Asexual Reproduction Catches On
Asexual reproduction is usually considered a way of life--an evolutionary choice a species makes when the drawbacks of sex outweigh its long-term benefits. But recent research has shown that in some insects, parthenogenesis--in which females give rise only to daughters and no males are born--is more of a sickness than a strategy. Now, in a paper in the latest Royal Society Proceedings: Biological Sciences, two Dutch entomologists claim that parthenogenesis may literally be contagious.
The culprit is Wolbachia, a bacterium that lives within the ovaries and testes of many arthropod species, playing havoc with sex lives and gender ratios. In some wasp species, Wolbachia has eliminated males altogether, by causing the egg to develop as a female. In wasps, the infection seemed to be inborn; in the lab, bacteria couldn't be transferred between wasps. That led researchers to speculate that the wasp and its parasite might have cospeciated: Whenever a wasp lineage diverged into two species, a new Wolbachia strain would then develop in each isolated wasp species.
Richard Stouthamer and Menno Schilthuizen of Wageningen Agricultural University in the Netherlands collected 20 species of Trichogramma, a genus of minuscule wasps condemned by Wolbachia to perpetual asexual reproduction. After sequencing specific DNA regions in each, they drew evolutionary family trees for the insects and for the microbe. Because they found almost identical Wolbachia in distantly related wasp species, the researchers concluded that Wolbachia must have leaped from one Trichogramma species to another many times, carrying the parthenogenetic lifestyle with it. "We knew parthenogenesis was curable; now we know it's contagious too," says Stouthamer. He suggests that the infection spreads in butterfly eggs, Trichogramma's favorite place to breed. When infected and uninfected wasp species share an egg, the infection may jump between species.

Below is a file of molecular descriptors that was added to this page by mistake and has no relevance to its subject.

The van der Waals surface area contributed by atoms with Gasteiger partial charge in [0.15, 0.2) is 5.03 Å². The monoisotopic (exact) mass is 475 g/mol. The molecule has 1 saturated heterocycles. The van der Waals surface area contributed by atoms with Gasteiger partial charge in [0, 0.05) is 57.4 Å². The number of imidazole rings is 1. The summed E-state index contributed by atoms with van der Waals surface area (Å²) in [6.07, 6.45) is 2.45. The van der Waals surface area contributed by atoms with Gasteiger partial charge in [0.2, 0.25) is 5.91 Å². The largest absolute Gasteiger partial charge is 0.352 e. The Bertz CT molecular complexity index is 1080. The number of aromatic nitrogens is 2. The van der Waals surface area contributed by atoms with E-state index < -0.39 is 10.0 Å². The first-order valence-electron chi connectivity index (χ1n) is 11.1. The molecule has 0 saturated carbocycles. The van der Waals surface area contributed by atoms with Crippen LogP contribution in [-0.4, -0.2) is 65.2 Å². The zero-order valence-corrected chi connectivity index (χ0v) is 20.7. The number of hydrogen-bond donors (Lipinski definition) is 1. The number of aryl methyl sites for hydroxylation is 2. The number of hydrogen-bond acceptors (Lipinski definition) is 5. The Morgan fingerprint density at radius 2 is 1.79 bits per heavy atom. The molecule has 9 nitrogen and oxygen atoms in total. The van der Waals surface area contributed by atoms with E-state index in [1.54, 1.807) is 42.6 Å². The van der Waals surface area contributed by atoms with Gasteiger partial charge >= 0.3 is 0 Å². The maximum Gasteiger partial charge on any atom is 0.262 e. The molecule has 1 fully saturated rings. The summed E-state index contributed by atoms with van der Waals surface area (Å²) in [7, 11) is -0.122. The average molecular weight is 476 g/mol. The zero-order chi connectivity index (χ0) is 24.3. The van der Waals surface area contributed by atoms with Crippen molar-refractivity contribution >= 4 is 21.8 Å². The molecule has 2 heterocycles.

All this may have practical use. Says Wolbachia researcher Henk Braig of Yale University School of Medicine, "If there is horizontal transfer, there's hope we might be able in the future to make insects parthenogenetic at our will." Certain Trichogramma species are already used as effective parasitic weapons against insect pests, and all-female strains would be even better, because only the female wasps parasitize pests by laying eggs--and an all-female strain wouldn't waste any time on sex.